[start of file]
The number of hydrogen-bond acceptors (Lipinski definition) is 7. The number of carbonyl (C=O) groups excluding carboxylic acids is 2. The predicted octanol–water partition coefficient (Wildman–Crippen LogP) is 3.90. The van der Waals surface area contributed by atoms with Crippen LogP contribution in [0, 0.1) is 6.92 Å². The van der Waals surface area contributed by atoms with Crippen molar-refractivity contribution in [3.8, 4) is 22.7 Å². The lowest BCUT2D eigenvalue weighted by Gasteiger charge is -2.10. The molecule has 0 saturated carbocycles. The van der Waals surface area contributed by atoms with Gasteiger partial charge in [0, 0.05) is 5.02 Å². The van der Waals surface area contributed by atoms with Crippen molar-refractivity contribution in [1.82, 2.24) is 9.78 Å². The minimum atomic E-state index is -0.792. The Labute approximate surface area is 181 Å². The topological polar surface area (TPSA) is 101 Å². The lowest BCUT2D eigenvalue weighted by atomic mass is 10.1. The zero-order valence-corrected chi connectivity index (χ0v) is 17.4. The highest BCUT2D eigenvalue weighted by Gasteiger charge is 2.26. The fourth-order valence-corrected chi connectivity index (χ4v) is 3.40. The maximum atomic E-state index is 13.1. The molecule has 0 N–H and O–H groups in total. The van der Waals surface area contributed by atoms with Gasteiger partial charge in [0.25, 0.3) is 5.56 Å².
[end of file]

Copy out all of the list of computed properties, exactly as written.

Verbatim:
The number of hydrogen-bond acceptors (Lipinski definition) is 7. The number of carbonyl (C=O) groups excluding carboxylic acids is 2. The predicted octanol–water partition coefficient (Wildman–Crippen LogP) is 3.90. The van der Waals surface area contributed by atoms with Crippen LogP contribution in [0, 0.1) is 6.92 Å². The van der Waals surface area contributed by atoms with Crippen molar-refractivity contribution in [3.8, 4) is 22.7 Å². The lowest BCUT2D eigenvalue weighted by Gasteiger charge is -2.10. The molecule has 0 saturated carbocycles. The van der Waals surface area contributed by atoms with Gasteiger partial charge in [0, 0.05) is 5.02 Å². The van der Waals surface area contributed by atoms with Crippen molar-refractivity contribution in [1.82, 2.24) is 9.78 Å². The minimum atomic E-state index is -0.792. The Labute approximate surface area is 181 Å². The topological polar surface area (TPSA) is 101 Å². The lowest BCUT2D eigenvalue weighted by atomic mass is 10.1. The zero-order valence-corrected chi connectivity index (χ0v) is 17.4. The highest BCUT2D eigenvalue weighted by Gasteiger charge is 2.26. The fourth-order valence-corrected chi connectivity index (χ4v) is 3.40. The maximum atomic E-state index is 13.1. The molecule has 0 N–H and O–H groups in total. The van der Waals surface area contributed by atoms with Gasteiger partial charge in [0.25, 0.3) is 5.56 Å².